Self ordered squash soup for take-out, so she could enjoy it in the privacy of her room. Holy Smokes, the car was filled with such a delicious smell, she literally floored it from Fort Bragg to Mendocino, she just couldn’t wait to have this soup!

Stay tuned, dear blog readers. Stay tuned.

Epitaph for an Explorer

“I’ve been five times round the world, and Bill quite as far in his mind, yet we still thought this an awfully big adventure.”

  • Lt. Henry Robertson (Birdie) Bowers, The Birthday Boys, p. 135. Bowers died with the other members of Robert Scott Franklin’s ill-fated expedition to the South Pole, 1911

Self Just Can’t Seem to Quit This Book

Self returns to the slowest read in forever. This morning, she’s on p. 106 (about halfway), Robert Falcon Scott’s meditation on the futility of his quest to the South Pole (He already knows Amundsen, with his “one hundred dogs,” has beaten him, but the Englishman in him tells him to stiff-upper-lip it and continue):

  • It’s to be regretted that the best part of me, the part that recognises both the horror and beauty of destiny, remains submerged. When things go wrong — and God knows they do that with unfailing regularity — while outwardly I exhibit all the signs of a man in the grip of a bad temper, underneath I’m actually going through a healing, if melancholy, acceptance of forces beyond my control. However, the process is so debilitating that I’m forced to assume a reserve I’m far from feeling, otherwise I wouldn’t be able to function.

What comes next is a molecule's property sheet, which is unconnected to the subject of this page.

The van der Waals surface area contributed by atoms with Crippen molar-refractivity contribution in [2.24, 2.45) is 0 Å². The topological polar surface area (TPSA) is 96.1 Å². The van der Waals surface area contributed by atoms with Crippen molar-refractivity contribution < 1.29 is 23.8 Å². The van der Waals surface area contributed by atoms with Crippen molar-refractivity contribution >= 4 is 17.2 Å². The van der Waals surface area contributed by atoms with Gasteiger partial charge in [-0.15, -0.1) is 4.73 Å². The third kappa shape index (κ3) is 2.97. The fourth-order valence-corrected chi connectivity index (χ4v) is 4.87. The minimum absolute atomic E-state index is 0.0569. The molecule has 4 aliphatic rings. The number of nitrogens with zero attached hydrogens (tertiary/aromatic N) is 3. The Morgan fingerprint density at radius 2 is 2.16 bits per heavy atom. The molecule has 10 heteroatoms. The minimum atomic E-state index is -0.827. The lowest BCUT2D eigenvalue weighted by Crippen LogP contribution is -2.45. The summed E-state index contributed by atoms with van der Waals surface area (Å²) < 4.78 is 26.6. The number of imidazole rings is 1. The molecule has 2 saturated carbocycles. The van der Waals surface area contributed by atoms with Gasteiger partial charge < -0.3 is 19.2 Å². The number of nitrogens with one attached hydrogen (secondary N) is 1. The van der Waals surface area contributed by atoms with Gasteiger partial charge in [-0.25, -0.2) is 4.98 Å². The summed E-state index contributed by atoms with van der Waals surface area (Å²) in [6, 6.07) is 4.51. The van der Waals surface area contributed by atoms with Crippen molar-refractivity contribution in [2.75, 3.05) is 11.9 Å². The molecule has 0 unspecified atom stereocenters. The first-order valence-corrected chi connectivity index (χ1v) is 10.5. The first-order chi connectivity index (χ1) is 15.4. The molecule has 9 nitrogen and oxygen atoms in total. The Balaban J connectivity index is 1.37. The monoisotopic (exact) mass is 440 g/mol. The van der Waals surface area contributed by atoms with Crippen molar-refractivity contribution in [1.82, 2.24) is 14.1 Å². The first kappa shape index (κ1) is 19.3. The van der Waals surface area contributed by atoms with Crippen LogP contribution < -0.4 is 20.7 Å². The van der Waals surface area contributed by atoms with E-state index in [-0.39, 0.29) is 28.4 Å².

Captain Robert Falcon (Con) Scott, Leader of the Expedition

Inactivity always leads to introspection, and I’m simply no good when I’m not doing something. It will be splendid to fall asleep utterly exhausted from a long, strenuous slog.

The Birthday Boys, p. 91

Self is surprised that Bainbridge chose to make Scott only the third chapter (aren’t there two more to go?). She thought that Bainbridge would give the leader of the expedition, Scott, the place of honor, usually the end. Apparently not!

Oh What a Great Adventure!

Self is still in the Dr. Edward Wilson section of The Birthday Boys. For some reason, she is having difficulty getting out of it.

Dr. Wilson continues to document the youthful derring-do of the group. Such as, on p. 73, when Cherry-Garard (whose book, The Worst Journey in the World, self has read, btw) tries “to harpoon a sea-snake in one of the pools. It was about five feet in length, of a grey colour striped with yellow, and once speared it twisted and bucked so violently that Cherry (that is how Dr. Wilson refers to the lad, because who has the time to write Cherry-Garard in the pages of a journal?) almost lost it.”

Self is throwing in an illlustration by the tremendous artist and naturalist Maria Sibylla Merian (1647 -1717)

Erythrolampus aesculapi (false coral snake), from the collection of watercolours in the Royal Library at Windsor Castle, London